USA to Face Russia in Medal Round Semifinals Sunday
Two of the three undefeated teams remaining in the men’s basketball World University Games (WUG) will meet in the semifinals as the USA National Team (6-0), consisting mainly of the Kansas men’s basketball student-athletes and staff, will face Russia (6-0) in the medal round semifinals on Sunday, July 12, at 6:30 p.m. local time which is 4:30 a.m. in Kansas, at Dongkang College Gymnasium. The USA-Russia contest will be televised on ESPNU and the Watch ESPN app.
Matched on the other side of the semifinals bracket is Brazil (5-1) vs. Germany (5-0). Germany has one less game played due to only having five teams in its pool. Brazil’s lone loss in the Universiade Gwangju 2015 came in its second game of Pool D to the USA, 81-72, on July 5.
The USA advanced to the semifinal with a 70-48 win against Lithuania on July 11. Russia defeated Estonia, 86-65, in its quarterfinal contest, also on July 11.
Having won an all-time most 19 medals (13 gold, three silver and three bronze), the USA is looking for its first medal in the last three World University Games. USA finished ninth in the 2013 WUG and fifth in 2011. The last medal won by the American men’s basketball team was bronze in 2009. The previous USA medal was gold in 2005.
Historically, the USA is 2-1 against Russia in the World University Games. Russia won the last meeting in 2009, 69-68, and would later win the silver medal. The USA won the first two matchups – 115-48 in 1995 and 120-80 in 2005 – with both eventually being gold for the Americans.
Guard Wayne Selden, Jr., is second in the World University Games (WUG) with 18.3 points per game average. He has made a team-best 13 three-pointers, two more than guard Nic Moore who has 11. Selden is second to forward Perry Ellis for the team lead in rebounding with 6.2 boards per game. Ellis is at 6.3 in rebound average and is scoring 10.7 points per contest, which is third on the team. Frank Mason III is second on the team with a 14.7 ppg, which is tied for fifth in the WUG, and leads the squad with 25 assists. His 4.2 assists per game are tied for second in the WUG and he is also second in fouls drawn with 5.8 per game. Mason also leads the USA team with 15 steals and his 2.5 steals per game are tied for fourth in the WUG. Forward Hunter Mickelson is seventh the WUG in two-point field goal percentage at 61.0 percent. He has a team-best four blocked shots and is averaging 9.2 points and 4.8 rebounds. Moore scores 7.0 points per contest and is second on the team with 10 three-pointers and 11 steals. Guard Julian DeBose, who led USA with 18 points against Switzerland (7/9), has a 5.3 scoring average, just ahead of guard Lagerald Vick’s 5.0 ppg. Forward Landen Lucas is third on team with a 5.2 rebound average. He is scoring 2.5 points per game.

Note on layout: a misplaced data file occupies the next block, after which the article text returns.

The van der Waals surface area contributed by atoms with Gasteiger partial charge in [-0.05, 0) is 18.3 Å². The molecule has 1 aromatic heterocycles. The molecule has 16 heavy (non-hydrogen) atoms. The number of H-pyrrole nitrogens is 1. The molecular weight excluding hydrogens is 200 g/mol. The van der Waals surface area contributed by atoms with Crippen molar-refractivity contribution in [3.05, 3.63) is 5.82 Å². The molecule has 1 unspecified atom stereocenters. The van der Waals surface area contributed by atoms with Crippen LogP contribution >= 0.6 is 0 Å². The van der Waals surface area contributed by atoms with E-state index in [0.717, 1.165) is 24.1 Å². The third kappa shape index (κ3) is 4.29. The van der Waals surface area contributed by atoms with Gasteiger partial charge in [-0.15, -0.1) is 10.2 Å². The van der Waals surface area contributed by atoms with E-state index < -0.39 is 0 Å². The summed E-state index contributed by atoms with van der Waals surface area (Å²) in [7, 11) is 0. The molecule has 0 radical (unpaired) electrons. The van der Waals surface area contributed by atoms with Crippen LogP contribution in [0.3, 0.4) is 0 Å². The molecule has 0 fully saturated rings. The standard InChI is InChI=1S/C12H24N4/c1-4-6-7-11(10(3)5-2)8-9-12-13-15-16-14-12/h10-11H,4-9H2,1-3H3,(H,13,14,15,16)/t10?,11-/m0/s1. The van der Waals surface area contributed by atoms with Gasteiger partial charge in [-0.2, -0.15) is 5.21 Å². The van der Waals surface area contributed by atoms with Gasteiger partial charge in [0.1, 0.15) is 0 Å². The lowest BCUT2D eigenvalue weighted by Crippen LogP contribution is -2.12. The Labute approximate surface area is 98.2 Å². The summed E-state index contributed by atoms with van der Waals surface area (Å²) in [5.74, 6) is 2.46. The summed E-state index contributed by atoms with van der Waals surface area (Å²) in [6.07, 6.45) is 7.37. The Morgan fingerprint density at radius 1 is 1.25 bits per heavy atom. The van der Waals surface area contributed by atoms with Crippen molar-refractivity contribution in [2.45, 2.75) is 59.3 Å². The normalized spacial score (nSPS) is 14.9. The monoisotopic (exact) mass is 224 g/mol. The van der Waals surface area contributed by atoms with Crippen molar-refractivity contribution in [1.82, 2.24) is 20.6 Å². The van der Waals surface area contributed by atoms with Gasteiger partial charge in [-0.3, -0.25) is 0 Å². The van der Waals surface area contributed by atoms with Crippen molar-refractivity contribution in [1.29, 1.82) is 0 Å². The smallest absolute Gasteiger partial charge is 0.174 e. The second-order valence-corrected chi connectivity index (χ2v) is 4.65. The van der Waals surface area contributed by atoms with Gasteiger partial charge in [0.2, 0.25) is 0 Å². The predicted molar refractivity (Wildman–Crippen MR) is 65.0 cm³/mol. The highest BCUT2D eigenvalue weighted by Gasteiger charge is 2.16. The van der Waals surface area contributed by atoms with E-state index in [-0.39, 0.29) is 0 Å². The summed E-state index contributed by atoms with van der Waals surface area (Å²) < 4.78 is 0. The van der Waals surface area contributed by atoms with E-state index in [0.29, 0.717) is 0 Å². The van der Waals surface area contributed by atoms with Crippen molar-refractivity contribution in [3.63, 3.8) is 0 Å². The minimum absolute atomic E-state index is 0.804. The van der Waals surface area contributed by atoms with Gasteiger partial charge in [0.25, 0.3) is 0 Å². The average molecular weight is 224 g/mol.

As a team, USA holds a +11.5 rebound margin and has outrebounded five of six opponents. Additionally, the USA squad is outshooting its opponents 46.2 percent to 33.1. It’s 46.2 percent is second in the WUG as is its 80.8 scoring average. USA leads the WUG with a 35.8 three-point field goal percentage. In scoring, the USA has 108 points in the first (18.0 average), 125 in the second (20.8), 126 in the third (21.0) and 126 in the fourth (21.0).
Russia finished first in Pool B posting a 5-0 record. It opened the World University Games with a 63-62 win versus Montenegro on July 4 then defeated Sweden 79-62 the following day. Russia outdistanced Mongolia 99-33 on July 6 and Mexico, 87-68, on July 8. Russia’s 68-61 win versus Canada on July 9 won Pool B with Canada finishing second. Through six games, Russia is outscoring opponents 80.3 to 58.5 for a +21.8 scoring margin. The Russians have two 7-foot plus players and five athletes listed 6-8 or taller, and are outrebounding opponents 42.8 to 31.6. Russia shoots 45 percent from the field, which is third in the WUG, while its opponents are shooting 39 percent. Russia also averages 3.5 blocked shots per game.
No. 19 Ivan Strebkov (6-3) leads Russia in scoring at 10.2 points per game, which is just ahead of No. 22 Pavel Antipov (6-8) who is at 10.0 points per game. Antipov leads the team in rebounds with a 6.7 average. No. 5 Artem Komolov (6-4) has made a team best 13 three pointers, which is tied for fourth in the WUG, to complement his 8.2 scoring average. No. 13 Artem Vikhrov (6-6) has a team-best 25 assists and scores 5.3 points per game. No. 15 Andrei Desiatnikov (7-3) leads the team with 11 blocked shots.